Searching for "the dying point:" providers' experiences with palliative care in pediatric acute care.
To improve care of children who die in acute care settings there is a need to develop a clearer understanding of the barriers to provision of palliative care. The purpose of this study was to describe the experiences and views of health care providers in giving care to children who have undergone intensive therapies for life-threatening illnesses. A qualitative, descriptive design was conducted in the intensive care nursery, pediatric intensive care unit, and pediatric blood and marrow transplant unit at a southeastern US medical center. Purposive sampling with variation on role, years of experience, ethnicity, and gender was used to select the 17 health care providers. Findings were organized into three broad categories: (a) Palliative Care as an Added Dimension in the Illness Trajectory, (b) Palliative Care Moves Away From Curative Treatment, and (c) Professional Issues. Relevant themes were identified within each category. Most participants viewed palliative care as a changed dimension of care that is instituted once it is known that a child is dying. Three challenges in employing palliative care to acutely ill infants and children were identified: (a) finding the true dying point, (b) making the transition to palliative care, and (c) turning care over to an outside palliative care team at a critical juncture of caring. Professional issues in providing palliative care included inadequate preparation and, especially for nurses, the crossing of professional boundaries. An integrated model of palliative care is needed that is initiated at diagnosis and allows for the bidirectional transitioning across the illness and treatment trajectories.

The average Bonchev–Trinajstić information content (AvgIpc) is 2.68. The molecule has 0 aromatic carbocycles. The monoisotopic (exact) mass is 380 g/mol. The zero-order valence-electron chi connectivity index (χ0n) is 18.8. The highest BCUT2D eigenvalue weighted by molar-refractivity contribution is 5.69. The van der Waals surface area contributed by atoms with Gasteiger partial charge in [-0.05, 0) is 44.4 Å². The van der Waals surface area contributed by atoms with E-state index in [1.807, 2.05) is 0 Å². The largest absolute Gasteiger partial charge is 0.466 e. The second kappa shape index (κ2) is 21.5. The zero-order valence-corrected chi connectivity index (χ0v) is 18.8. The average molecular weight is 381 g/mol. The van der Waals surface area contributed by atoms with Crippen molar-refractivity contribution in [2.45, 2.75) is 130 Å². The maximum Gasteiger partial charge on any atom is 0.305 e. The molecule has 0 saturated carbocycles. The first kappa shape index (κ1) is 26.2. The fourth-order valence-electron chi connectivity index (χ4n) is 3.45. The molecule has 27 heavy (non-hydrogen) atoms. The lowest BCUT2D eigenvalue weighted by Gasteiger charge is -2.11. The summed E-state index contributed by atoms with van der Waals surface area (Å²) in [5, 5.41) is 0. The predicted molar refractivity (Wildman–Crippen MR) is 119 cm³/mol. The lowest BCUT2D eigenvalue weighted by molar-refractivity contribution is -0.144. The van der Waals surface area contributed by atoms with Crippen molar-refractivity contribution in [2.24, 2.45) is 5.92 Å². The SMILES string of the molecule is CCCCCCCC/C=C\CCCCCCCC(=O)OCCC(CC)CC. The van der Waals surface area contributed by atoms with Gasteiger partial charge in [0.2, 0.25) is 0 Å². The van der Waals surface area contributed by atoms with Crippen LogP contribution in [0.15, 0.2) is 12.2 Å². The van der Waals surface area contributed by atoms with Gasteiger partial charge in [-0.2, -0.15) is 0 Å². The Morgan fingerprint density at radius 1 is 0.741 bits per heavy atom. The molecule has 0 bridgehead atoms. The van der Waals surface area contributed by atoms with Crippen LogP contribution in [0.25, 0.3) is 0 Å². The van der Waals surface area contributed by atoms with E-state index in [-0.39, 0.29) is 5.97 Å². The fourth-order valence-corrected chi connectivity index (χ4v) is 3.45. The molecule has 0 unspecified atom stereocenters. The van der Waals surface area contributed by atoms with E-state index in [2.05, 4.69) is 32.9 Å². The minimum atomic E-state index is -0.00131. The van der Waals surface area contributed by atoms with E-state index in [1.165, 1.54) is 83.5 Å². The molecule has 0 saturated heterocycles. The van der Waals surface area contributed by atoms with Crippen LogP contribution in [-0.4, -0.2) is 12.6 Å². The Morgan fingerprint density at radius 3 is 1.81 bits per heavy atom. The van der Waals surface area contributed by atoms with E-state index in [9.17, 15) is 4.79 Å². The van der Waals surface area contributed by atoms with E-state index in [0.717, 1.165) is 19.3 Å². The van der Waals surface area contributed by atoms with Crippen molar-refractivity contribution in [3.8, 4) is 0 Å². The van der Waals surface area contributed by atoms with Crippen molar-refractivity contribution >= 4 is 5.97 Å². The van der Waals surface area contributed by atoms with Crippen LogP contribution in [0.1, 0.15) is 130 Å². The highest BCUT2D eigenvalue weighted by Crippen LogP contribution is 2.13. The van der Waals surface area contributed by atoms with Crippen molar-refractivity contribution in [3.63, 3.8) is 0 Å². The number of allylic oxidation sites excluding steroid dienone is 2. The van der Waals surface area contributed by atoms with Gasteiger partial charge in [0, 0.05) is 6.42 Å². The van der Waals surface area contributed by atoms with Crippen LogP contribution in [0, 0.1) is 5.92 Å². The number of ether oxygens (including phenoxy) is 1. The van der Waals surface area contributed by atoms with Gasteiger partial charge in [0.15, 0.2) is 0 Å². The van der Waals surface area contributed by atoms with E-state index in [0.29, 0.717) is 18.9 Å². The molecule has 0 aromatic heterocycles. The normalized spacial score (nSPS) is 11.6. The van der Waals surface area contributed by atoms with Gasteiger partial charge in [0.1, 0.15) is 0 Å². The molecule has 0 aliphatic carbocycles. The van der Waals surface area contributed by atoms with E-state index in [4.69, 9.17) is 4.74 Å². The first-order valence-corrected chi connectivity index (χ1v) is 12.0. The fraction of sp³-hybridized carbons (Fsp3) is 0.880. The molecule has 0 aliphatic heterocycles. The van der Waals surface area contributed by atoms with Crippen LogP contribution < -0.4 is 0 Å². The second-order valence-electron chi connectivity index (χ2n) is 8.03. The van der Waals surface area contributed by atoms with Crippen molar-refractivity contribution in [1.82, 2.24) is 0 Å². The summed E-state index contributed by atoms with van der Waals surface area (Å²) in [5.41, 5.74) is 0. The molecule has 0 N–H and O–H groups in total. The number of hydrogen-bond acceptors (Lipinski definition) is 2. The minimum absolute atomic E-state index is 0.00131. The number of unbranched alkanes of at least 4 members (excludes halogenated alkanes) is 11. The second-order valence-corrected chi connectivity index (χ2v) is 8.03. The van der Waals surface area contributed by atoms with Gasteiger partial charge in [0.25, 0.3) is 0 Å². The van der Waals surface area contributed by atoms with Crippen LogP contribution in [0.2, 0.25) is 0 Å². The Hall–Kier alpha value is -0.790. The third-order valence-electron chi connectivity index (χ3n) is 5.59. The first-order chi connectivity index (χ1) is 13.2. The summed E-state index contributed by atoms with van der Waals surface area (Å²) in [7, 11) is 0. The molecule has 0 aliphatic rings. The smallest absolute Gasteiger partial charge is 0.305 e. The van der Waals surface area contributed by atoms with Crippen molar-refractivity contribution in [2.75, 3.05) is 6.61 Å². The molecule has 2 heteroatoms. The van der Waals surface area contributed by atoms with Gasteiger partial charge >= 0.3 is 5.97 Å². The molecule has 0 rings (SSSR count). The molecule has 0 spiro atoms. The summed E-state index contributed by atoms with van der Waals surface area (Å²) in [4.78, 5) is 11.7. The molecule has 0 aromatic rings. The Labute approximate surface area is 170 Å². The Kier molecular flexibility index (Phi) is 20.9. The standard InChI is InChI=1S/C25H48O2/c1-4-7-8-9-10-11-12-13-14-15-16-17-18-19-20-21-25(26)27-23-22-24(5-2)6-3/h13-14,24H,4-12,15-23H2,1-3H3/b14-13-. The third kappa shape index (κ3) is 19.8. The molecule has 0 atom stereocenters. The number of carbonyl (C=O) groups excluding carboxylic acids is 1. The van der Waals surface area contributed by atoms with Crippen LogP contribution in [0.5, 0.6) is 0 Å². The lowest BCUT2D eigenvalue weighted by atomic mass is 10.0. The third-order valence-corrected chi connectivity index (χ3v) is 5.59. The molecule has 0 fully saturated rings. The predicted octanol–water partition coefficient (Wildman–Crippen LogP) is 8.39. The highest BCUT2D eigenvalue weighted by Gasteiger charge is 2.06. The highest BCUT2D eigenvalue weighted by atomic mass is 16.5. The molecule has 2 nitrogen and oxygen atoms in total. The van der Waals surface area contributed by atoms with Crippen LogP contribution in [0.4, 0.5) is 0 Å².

Docherty, SL; Miles, MS; Brandon, D
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